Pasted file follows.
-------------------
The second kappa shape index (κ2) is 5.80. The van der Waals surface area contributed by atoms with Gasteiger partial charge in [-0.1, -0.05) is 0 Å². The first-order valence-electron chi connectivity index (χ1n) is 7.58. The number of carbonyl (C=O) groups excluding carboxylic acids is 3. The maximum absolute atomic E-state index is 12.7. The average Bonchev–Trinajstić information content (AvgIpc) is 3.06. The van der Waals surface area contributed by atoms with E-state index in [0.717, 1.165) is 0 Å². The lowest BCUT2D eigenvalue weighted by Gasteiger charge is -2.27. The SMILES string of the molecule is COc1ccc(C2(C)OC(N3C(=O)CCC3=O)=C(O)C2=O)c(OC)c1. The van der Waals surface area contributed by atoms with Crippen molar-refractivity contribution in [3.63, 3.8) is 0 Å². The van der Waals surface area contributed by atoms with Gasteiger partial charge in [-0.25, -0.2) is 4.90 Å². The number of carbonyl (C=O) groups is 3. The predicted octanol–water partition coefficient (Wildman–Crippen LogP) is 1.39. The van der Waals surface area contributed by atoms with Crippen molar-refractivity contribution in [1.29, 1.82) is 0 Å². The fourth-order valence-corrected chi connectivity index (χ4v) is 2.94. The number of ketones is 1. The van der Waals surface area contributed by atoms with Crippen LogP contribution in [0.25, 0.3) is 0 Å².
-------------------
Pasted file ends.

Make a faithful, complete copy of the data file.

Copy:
The second kappa shape index (κ2) is 5.80. The van der Waals surface area contributed by atoms with Gasteiger partial charge in [-0.1, -0.05) is 0 Å². The first-order valence-electron chi connectivity index (χ1n) is 7.58. The number of carbonyl (C=O) groups excluding carboxylic acids is 3. The maximum absolute atomic E-state index is 12.7. The average Bonchev–Trinajstić information content (AvgIpc) is 3.06. The van der Waals surface area contributed by atoms with E-state index in [0.717, 1.165) is 0 Å². The lowest BCUT2D eigenvalue weighted by Gasteiger charge is -2.27. The SMILES string of the molecule is COc1ccc(C2(C)OC(N3C(=O)CCC3=O)=C(O)C2=O)c(OC)c1. The van der Waals surface area contributed by atoms with Crippen molar-refractivity contribution in [3.63, 3.8) is 0 Å². The van der Waals surface area contributed by atoms with Gasteiger partial charge in [-0.25, -0.2) is 4.90 Å². The number of carbonyl (C=O) groups is 3. The predicted octanol–water partition coefficient (Wildman–Crippen LogP) is 1.39. The van der Waals surface area contributed by atoms with Crippen molar-refractivity contribution in [1.29, 1.82) is 0 Å². The fourth-order valence-corrected chi connectivity index (χ4v) is 2.94. The number of ketones is 1. The van der Waals surface area contributed by atoms with Crippen LogP contribution in [0.25, 0.3) is 0 Å².